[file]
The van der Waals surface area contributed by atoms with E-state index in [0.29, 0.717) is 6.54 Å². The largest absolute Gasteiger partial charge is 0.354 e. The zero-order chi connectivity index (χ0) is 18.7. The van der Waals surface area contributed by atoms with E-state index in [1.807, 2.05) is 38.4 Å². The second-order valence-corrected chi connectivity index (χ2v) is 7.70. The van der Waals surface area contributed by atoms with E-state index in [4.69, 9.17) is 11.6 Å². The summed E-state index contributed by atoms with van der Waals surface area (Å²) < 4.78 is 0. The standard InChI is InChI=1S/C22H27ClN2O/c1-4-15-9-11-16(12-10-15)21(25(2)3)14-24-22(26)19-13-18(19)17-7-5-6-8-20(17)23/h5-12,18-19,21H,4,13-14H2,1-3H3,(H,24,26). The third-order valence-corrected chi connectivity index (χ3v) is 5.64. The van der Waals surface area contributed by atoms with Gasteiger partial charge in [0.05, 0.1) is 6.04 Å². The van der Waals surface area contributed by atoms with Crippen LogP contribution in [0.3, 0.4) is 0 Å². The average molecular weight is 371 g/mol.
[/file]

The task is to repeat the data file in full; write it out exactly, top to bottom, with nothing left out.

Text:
The van der Waals surface area contributed by atoms with E-state index in [0.29, 0.717) is 6.54 Å². The largest absolute Gasteiger partial charge is 0.354 e. The zero-order chi connectivity index (χ0) is 18.7. The van der Waals surface area contributed by atoms with E-state index in [1.807, 2.05) is 38.4 Å². The second-order valence-corrected chi connectivity index (χ2v) is 7.70. The van der Waals surface area contributed by atoms with E-state index in [4.69, 9.17) is 11.6 Å². The summed E-state index contributed by atoms with van der Waals surface area (Å²) < 4.78 is 0. The standard InChI is InChI=1S/C22H27ClN2O/c1-4-15-9-11-16(12-10-15)21(25(2)3)14-24-22(26)19-13-18(19)17-7-5-6-8-20(17)23/h5-12,18-19,21H,4,13-14H2,1-3H3,(H,24,26). The third-order valence-corrected chi connectivity index (χ3v) is 5.64. The van der Waals surface area contributed by atoms with Gasteiger partial charge in [0.05, 0.1) is 6.04 Å². The van der Waals surface area contributed by atoms with Crippen LogP contribution in [0.3, 0.4) is 0 Å². The average molecular weight is 371 g/mol.